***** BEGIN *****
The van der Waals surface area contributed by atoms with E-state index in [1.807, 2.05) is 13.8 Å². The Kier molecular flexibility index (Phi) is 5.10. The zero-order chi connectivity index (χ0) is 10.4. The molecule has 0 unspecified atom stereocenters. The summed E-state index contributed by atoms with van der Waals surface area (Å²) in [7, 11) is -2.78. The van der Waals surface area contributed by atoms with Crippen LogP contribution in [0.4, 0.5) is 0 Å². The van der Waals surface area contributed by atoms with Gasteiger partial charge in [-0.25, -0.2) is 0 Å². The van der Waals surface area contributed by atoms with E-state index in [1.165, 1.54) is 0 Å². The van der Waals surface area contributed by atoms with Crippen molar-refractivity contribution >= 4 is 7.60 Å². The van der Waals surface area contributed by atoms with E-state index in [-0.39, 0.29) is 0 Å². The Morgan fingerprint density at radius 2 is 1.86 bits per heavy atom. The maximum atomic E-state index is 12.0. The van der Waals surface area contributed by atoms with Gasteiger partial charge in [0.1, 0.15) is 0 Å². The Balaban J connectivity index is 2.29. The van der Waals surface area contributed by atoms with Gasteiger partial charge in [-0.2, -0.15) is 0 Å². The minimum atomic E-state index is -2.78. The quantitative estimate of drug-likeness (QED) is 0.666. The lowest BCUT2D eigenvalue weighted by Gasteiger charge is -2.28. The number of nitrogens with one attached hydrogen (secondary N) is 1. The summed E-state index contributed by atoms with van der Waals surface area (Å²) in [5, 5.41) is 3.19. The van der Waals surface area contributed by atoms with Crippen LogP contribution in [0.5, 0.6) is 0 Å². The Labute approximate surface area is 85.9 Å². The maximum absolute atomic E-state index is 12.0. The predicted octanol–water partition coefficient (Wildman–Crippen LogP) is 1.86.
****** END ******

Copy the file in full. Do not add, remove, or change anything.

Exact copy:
The van der Waals surface area contributed by atoms with E-state index in [1.807, 2.05) is 13.8 Å². The Kier molecular flexibility index (Phi) is 5.10. The zero-order chi connectivity index (χ0) is 10.4. The molecule has 0 unspecified atom stereocenters. The summed E-state index contributed by atoms with van der Waals surface area (Å²) in [7, 11) is -2.78. The van der Waals surface area contributed by atoms with Crippen LogP contribution in [0.4, 0.5) is 0 Å². The van der Waals surface area contributed by atoms with Gasteiger partial charge in [-0.25, -0.2) is 0 Å². The van der Waals surface area contributed by atoms with E-state index in [1.165, 1.54) is 0 Å². The van der Waals surface area contributed by atoms with Crippen molar-refractivity contribution >= 4 is 7.60 Å². The van der Waals surface area contributed by atoms with E-state index in [-0.39, 0.29) is 0 Å². The Morgan fingerprint density at radius 2 is 1.86 bits per heavy atom. The maximum atomic E-state index is 12.0. The van der Waals surface area contributed by atoms with Gasteiger partial charge in [0.1, 0.15) is 0 Å². The Balaban J connectivity index is 2.29. The van der Waals surface area contributed by atoms with Gasteiger partial charge in [-0.2, -0.15) is 0 Å². The minimum atomic E-state index is -2.78. The quantitative estimate of drug-likeness (QED) is 0.666. The lowest BCUT2D eigenvalue weighted by Gasteiger charge is -2.28. The number of nitrogens with one attached hydrogen (secondary N) is 1. The summed E-state index contributed by atoms with van der Waals surface area (Å²) in [5, 5.41) is 3.19. The van der Waals surface area contributed by atoms with Crippen LogP contribution in [0.5, 0.6) is 0 Å². The Labute approximate surface area is 85.9 Å². The maximum absolute atomic E-state index is 12.0. The predicted octanol–water partition coefficient (Wildman–Crippen LogP) is 1.86.